Sahasram directed by Dr S Janardhanan (of Mahasamudram fame) with Suresh Gopi in the lead is a story of a traditional Mana on the verge of being demolished. The site also happens to be the filming location of a horror movie.
A murder takes place on the sets of the movie and police officer Vishnu (Suresh Gopi) is called to catch the culprit. The victim is a lecherous actor (Suresh Krishna) who specialises in playing negative characters.
As Vishnu tries to solve the murder, events go haywire. Surprisingly, there is only one suspect in the form of an art director who is addicted to drugs (Bala).
There are lots of familiar elements and story telling techniques employed to keep us intrigued. However, Janardhanan’s efforts to keep interesting events coming up incessantly does make our minds go numb after a while.
Suresh Gopi, who has done similar characters many times, still injects some ingenuity in his performance. There are many characters like Lakshmi Gopalaswami who plays a psychiatrist and Sandhya, a young starlet, who come and go, but hardly anyone leaves an impact.
In the final analysis we can say that Janaradhanan puts in a lot of effort but fails to give us an interesting story.
Janardhanan’s Sahasram has Bala playing Vaishakhan, an art director who loses his actress lover Yamuna (Sarayu) in a mishap. Recovering from the tragedy he takes up another assignment for the film Yakshiyambalam, and at the shooting set that is an old mana, starts seeing a beautiful ghost doing the rounds. When an actor gets murdered during the shoot, Sahasranamam IPS (Suresh Gopi) is brought in to probe into it. The prime suspects – Vaishakhan and budding actress Supriya (Sandhya) – plead innocence.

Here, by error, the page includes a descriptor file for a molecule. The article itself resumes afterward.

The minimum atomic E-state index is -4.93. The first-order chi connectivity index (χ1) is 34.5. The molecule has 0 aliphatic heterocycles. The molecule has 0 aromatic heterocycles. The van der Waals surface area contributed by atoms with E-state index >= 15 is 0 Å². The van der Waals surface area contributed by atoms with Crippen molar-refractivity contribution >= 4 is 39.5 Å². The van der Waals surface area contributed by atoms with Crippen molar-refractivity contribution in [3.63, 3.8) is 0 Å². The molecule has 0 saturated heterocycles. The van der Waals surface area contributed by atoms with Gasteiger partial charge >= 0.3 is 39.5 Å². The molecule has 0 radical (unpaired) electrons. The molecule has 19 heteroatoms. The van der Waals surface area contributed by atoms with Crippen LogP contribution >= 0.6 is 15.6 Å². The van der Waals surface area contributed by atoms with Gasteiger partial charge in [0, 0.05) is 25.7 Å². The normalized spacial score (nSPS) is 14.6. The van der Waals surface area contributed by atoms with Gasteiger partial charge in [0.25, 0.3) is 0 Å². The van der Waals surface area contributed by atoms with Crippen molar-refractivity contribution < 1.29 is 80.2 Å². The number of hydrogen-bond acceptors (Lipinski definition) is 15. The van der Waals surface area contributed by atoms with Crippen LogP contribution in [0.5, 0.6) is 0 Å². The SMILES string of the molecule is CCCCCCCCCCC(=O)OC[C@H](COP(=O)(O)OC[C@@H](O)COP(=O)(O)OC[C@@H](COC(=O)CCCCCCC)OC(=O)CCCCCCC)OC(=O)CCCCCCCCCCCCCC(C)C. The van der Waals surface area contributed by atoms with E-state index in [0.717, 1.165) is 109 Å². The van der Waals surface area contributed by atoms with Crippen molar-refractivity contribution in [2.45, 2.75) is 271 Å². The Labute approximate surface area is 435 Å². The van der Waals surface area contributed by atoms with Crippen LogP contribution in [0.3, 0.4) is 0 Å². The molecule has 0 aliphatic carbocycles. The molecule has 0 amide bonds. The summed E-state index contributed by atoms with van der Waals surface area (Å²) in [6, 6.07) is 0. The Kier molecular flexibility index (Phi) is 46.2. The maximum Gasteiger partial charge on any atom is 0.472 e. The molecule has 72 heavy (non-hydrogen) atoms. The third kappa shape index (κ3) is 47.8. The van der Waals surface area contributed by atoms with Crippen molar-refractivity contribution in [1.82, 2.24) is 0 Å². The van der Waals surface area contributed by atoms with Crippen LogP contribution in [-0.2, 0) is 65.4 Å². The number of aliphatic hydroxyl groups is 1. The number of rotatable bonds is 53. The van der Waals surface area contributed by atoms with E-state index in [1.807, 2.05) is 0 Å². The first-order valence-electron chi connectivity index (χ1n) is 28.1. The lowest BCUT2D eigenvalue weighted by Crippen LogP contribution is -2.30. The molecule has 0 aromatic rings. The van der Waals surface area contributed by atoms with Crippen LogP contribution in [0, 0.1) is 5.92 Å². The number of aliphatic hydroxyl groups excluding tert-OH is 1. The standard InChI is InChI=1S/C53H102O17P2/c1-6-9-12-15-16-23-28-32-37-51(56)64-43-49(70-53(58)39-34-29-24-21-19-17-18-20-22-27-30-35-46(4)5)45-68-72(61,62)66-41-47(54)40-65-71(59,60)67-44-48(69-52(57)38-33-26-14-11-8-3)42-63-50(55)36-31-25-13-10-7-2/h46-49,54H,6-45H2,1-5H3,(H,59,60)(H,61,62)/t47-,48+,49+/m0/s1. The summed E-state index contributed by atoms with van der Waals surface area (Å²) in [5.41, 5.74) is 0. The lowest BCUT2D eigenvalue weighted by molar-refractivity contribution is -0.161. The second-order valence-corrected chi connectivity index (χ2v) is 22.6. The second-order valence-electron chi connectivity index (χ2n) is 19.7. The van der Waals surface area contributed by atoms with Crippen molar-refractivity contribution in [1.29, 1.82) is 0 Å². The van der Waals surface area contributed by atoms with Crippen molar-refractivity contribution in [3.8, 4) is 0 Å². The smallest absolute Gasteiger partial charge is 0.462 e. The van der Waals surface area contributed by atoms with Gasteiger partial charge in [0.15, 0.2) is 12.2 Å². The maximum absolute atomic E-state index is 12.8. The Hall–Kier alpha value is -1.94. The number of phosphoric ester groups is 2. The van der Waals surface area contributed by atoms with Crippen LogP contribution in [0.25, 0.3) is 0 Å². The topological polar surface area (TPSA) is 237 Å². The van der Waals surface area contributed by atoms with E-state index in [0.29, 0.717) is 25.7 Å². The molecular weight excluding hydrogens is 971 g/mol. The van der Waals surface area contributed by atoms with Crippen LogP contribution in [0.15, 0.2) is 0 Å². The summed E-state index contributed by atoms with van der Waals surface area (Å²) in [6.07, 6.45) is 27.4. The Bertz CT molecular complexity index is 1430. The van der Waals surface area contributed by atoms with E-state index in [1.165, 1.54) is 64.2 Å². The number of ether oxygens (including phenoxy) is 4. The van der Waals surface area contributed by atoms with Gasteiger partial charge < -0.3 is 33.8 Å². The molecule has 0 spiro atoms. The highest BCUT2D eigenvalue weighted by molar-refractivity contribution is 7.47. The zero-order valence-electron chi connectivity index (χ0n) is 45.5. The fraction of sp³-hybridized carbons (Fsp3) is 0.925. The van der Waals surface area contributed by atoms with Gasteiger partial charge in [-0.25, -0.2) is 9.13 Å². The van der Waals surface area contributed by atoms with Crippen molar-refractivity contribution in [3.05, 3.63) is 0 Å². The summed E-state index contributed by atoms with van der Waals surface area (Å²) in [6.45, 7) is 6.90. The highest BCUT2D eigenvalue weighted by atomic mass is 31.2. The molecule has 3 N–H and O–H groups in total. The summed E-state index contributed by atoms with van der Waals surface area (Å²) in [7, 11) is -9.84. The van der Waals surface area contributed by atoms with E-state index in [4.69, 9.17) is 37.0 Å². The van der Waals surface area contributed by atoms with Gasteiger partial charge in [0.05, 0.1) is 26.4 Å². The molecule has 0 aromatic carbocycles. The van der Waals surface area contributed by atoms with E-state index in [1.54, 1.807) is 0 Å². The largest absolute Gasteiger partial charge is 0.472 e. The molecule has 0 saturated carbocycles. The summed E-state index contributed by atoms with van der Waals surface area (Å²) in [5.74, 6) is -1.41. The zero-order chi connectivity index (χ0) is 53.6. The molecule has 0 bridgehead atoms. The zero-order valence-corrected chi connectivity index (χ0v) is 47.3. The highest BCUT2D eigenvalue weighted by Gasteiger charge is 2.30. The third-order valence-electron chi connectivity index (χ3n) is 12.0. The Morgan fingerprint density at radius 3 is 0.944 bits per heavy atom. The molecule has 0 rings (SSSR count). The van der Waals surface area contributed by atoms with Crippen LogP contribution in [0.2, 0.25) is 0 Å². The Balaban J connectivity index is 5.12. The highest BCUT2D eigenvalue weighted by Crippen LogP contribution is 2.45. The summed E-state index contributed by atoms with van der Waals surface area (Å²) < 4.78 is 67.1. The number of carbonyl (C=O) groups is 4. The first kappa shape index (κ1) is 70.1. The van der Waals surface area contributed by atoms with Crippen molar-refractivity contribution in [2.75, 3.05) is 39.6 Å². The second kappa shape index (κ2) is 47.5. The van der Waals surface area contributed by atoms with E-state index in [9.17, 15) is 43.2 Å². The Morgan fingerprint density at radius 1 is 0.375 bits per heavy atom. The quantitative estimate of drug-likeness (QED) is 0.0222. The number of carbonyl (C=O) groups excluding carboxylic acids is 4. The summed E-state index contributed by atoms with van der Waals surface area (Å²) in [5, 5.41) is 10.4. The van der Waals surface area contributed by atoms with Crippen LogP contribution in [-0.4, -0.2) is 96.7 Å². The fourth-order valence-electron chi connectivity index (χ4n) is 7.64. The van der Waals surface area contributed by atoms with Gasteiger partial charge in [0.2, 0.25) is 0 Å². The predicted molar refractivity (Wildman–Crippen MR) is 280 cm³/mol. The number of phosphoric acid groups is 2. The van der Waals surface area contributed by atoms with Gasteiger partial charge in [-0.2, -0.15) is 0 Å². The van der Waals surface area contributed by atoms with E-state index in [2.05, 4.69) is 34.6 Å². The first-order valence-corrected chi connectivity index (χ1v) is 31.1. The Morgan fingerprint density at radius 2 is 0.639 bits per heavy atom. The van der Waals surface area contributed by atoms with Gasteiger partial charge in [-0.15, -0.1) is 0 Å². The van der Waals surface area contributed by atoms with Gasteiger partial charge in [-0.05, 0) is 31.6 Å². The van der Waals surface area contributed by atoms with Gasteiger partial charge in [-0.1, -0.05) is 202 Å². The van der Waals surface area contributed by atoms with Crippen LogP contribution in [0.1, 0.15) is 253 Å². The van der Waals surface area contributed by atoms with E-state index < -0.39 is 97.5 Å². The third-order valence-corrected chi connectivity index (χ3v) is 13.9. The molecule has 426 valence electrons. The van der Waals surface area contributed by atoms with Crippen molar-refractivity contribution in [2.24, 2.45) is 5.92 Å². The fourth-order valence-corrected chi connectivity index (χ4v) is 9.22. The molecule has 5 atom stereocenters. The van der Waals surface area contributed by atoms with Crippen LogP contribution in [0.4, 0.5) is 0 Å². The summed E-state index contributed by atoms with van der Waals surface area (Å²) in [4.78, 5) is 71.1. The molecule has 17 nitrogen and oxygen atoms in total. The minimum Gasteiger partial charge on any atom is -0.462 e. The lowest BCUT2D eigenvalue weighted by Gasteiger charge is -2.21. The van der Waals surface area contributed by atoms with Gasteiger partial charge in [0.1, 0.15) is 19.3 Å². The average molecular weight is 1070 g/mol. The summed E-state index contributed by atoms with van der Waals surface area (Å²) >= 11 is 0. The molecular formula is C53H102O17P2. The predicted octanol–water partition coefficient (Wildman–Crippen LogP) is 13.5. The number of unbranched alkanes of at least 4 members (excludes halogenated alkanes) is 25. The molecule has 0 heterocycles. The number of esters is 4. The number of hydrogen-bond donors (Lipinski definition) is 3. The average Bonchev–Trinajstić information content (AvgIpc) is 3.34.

For the first half an hour of the film, confusion reigns. With the arrival of the wailing spirit, things start looking eerie, and the murder takes place. The investigation that follows however, lacks the momentum that would hold the viewer’s interest. And the last fifteen minutes where the final revelation is made, holds a few surprises. But by now, everyone has mastered the trick of picking out the least probable fellow from the group as the murderer.
The director has put in a little bit of everything into this hodgepodge, be it mystery, murder or myths and has vigorously stirred them up. The spirit is still clad in a white sari, and spends most of the time shrieking inside a closed room inside the mansion. She comes out only on very special occasions to prove a point.
The motive behind the murder is too important in a suspense thriller as this. Sahasram is a very rare film in that almost everyone in it turn out to be the culprit towards the end. The problem is that to incorporate each on of these people into the script, the writer needs to go an extra little further to concoct a plausible situation. All these situations regrettably do not work.
There is a song sequence in Sahasram that actually backfires. Its all about shooting for the film inside the film, and Supiya matches her steps with her lover. Unfortunately, its impossible to see the song without thinking of Nagavally and Ramanathan, and we all do know that once that comparison comes up in the mind, the standards to be met would end up somewhere quite high.
Suresh Gopi doesn’t don the uniform for Sahasram. He repeats quite a few times that he is a Palghat Brahmin who is a vegetarian as well. For those of us wondering what that actually means, he explains it further and says that he has no intentions to beat people up to prove an investigation. The debate about vegetarianism leading to abstinence and peace could wait; what is relieving is that Suresh Gopi looks quite at peace with himself, after a long time, in this film. Sandhya is striking, and is equally at ease playing the ghost who spends her time amidst the cobwebs and the actress who dreams of making it big some day.
Sahasram tries not to be the usual murky thriller, but there are plenty of ordinary moments that are spattered all along its way. The ideas and implications are very much there, but ultimately there is an overdose of them, with very few being convincingly worked out.